On the utopian side of AI, Sidley said, it could be used to analyse degenerative diseases like Parkinson’s. “Sometimes, the proteins which make up our DNA, which are three-dimensional molecules of great complexity, fold incorrectly, and when that happens, you get Parkinson’s disease, you get Huntington’s disease, and a whole host of other horrendous, painful, and life-changing conditions,” he said. “The only way to address those incorrectly protein-folded conditions is to understand how that protein goes from 2D into 3D.”

“That difference between our best old-style human approach to pharmacology or biochemistry or medical chemistry is far behind the magnitude of AI,” he said.

Goldstuck said his favourite encounter with AI development was when he visited the Oracle campus in Reading, England. The campus connected two beehives to an “internet of things” powered by AI. The “internet of things” was able to measure the climate, the weight of the bees, the weight of the queen, and track the buzzing of the bees,” he recalled.

“The researchers combine what they gathered with a global database of knowledge of the flight patterns of bees and what they represent, and then combine all of that in the cloud. They aggregate that information. And in the cloud, they are running it through AI systems, combining all that knowledge. The multiple sources of information are combined with what’s being collected from those specific beehives. What they’ve been able to do with all that information is to interpret the language of bees,” Goldstuck said.

“The lesson of that case study is that if we can interpret the language of bees, we can certainly interpret the language of cats and dogs. And I believe that, in the future, is going to be a massive commercial opportunity, selling pet owners tools that will enable them to understand the language of their pets.”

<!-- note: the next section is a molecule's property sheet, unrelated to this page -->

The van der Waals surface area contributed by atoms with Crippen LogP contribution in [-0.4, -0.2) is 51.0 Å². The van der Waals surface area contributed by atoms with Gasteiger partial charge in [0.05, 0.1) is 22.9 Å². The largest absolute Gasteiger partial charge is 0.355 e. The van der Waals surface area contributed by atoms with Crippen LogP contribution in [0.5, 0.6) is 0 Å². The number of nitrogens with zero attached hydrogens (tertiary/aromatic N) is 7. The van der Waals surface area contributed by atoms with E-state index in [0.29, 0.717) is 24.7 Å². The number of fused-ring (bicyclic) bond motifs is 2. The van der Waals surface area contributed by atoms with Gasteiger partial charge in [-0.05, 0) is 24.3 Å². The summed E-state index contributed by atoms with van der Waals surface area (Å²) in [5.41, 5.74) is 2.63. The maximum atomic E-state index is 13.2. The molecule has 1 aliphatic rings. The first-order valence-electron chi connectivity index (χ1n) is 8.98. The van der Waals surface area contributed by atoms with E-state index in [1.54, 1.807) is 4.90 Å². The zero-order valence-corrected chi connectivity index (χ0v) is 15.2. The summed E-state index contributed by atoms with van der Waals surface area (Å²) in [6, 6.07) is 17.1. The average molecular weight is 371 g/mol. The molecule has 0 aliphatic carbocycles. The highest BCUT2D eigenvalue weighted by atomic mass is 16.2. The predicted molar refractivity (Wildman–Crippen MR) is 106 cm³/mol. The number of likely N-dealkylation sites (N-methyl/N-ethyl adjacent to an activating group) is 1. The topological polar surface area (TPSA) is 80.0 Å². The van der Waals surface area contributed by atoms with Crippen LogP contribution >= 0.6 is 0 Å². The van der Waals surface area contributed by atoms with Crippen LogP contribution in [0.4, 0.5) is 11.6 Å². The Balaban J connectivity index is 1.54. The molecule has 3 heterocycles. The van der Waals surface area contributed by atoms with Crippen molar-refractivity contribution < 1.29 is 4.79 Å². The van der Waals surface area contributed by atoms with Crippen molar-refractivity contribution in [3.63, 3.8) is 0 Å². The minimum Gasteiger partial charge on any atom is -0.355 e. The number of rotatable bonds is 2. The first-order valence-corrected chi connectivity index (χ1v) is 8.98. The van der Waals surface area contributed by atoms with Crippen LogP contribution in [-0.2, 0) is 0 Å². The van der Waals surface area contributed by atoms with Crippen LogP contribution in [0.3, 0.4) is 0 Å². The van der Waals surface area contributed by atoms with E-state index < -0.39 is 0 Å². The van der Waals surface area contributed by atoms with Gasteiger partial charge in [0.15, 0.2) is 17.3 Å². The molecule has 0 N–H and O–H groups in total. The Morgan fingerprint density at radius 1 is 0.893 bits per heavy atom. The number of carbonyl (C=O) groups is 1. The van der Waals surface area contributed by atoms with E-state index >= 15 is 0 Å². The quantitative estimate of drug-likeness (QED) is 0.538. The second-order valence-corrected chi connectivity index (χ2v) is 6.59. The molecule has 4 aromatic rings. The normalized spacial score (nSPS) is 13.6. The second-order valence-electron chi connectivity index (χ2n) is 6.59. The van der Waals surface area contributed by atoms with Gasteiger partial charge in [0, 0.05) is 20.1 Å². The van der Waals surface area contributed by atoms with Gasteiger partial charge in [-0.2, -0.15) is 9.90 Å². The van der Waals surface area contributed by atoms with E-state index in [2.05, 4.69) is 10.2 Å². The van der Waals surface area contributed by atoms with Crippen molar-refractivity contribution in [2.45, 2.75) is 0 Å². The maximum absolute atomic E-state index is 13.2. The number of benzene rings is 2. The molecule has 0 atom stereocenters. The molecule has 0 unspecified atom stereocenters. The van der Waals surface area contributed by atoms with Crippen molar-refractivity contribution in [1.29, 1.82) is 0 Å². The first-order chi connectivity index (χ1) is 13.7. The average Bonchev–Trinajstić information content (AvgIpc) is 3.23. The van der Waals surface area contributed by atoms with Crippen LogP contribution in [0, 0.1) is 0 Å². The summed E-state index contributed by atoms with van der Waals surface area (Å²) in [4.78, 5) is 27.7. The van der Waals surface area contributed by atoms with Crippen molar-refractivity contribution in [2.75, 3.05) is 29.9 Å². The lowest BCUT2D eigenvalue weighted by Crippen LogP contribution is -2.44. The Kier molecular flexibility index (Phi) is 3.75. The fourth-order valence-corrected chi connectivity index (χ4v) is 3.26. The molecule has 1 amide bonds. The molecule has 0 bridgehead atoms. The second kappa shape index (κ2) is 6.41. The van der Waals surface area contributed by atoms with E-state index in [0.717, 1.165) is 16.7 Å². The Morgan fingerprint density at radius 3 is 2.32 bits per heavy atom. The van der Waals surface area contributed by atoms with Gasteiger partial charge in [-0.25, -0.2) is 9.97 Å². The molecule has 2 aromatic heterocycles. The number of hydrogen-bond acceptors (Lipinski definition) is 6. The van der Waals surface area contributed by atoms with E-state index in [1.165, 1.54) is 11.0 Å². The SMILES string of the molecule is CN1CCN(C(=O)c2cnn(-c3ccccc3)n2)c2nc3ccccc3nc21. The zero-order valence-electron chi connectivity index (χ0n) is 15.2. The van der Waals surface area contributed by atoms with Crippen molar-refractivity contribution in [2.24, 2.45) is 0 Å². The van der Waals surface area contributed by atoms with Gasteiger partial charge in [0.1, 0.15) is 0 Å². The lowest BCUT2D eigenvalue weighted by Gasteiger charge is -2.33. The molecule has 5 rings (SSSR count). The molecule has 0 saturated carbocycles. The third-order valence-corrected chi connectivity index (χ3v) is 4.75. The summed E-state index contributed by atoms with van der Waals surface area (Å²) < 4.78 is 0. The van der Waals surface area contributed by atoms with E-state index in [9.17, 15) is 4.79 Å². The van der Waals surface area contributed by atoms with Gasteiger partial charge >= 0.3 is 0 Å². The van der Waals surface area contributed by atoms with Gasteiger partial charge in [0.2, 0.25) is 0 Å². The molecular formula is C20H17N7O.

This idea can also be extrapolated to those who are in a coma. With this technology, loved ones could talk to their loved ones who cannot communicate verbally, Goldstuck said.

On the other hand, said Sidley, American computer scientist and researcher, Eliezer Yudkowsky, has argued since the early 2000s that AI can destroy humanity and that developers of AI programmes should stop.

However, that panic is pointless now, Goldstuck said. “if you were going to panic, you should have panicked already.”

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1 Comment

1 Comment

  1. Jessica

    Apr 23, 2024 at 11:03 am

    Think again. An AI is just a machine – a highly complex machine, but one that nonetheless depends on the info and “knowledge” fed into it, in order to come up with its own “thoughts & ideas”. Google (read: Goebble) itself is an AI, and the world recently had the privilege of witnessing one of its “ideas” of history. Only ruthless ideologues such as the CRT-brainwashed and West-hating SJWs programming this so-called “search engine” would like to see it “disappear into the fabric of everything we do”.